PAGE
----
Efficiency investment and curtailment action: complements or substitutes
Shigeru Matsumoto and
Hajime Sugeta ()
No e137, Working Papers from Tokyo Center for Economic Research
Households. energy-saving activities are often categorized into efficiency investment and curtailment action. Although households use these two activities simultaneously, previous studies have analyzed these two activities separately. In this study, we develop an energy-saving model based on a household production framework to show how these two activities are related. We assume that a household allocates time among market work, leisure, and curtailment action. We further assume that the household spends income on purchasing market goods, energy efficiency investment, and energy service. The household receives utility from entertainment activity and energy service but both market goods and leisure time are necessary for entertainment activity. If the household spends time on curtailment action, then leisure time form entertainment activity will be reduced. In contrast, if the household spend money for efficiency investment, then market goods available for entertainment activity will be reduced. With this household production framework, we show that a household can use energy efficiency investment and curtailment action jointly; namely, a household who invest heavily in energy efficiency will spend more time on curtailment action. In the empirical section, we use microlevel data from the Survey on Carbon Dioxide Emission from Households (SCDEH) to examine the validity of this prediction in a real world setting. SCDDH contains a wide variety of information related to household's energy usage, and both curtailment actions of households and vintage of appliances that households own were surveyed. Using this information, we examine whether the intensity of curtailment action varies between households owning new and old appliances. We show that households using an old television (TV) turn off the main switch of TV more frequently but those using a new refrigerator (REF) adjust the temperature according to the season and avoid overstuffing to maintain cooling efficiency. Furthermore, we show that households installing light emitting diode (LED) lamps control brightness of rooms and those using a new air conditioner (AC) set room temperature higher. Therefore, we observe that respondents jointly use efficiency investment and curtailment action, except in the case of a TV switch-off. This result predicts that the promotion of energy saving products will not hinder the households' voluntary energy saving practice.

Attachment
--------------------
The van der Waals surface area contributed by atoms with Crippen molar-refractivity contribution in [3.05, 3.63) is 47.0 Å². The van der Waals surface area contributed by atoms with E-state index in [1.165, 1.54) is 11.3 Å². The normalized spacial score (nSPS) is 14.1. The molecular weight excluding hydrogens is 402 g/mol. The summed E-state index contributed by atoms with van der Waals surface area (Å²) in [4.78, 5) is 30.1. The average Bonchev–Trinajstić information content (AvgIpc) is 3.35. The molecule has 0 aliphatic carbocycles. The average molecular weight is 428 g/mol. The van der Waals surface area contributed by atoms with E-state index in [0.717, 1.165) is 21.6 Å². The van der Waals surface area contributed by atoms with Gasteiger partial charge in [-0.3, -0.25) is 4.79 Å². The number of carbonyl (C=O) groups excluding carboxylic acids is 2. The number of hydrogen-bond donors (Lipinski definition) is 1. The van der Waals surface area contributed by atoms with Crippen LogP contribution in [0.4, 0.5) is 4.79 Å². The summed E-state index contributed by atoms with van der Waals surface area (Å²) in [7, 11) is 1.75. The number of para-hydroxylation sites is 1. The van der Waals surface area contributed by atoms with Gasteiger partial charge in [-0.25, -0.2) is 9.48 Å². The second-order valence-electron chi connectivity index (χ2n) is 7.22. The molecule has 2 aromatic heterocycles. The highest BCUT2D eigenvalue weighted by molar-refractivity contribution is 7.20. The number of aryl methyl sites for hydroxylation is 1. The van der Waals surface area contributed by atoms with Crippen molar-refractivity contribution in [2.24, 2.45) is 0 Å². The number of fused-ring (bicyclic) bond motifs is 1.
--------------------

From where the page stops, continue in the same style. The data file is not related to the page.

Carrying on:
Pages: 29 pages
New Economics Papers: this item is included in nep-ene and nep-reg
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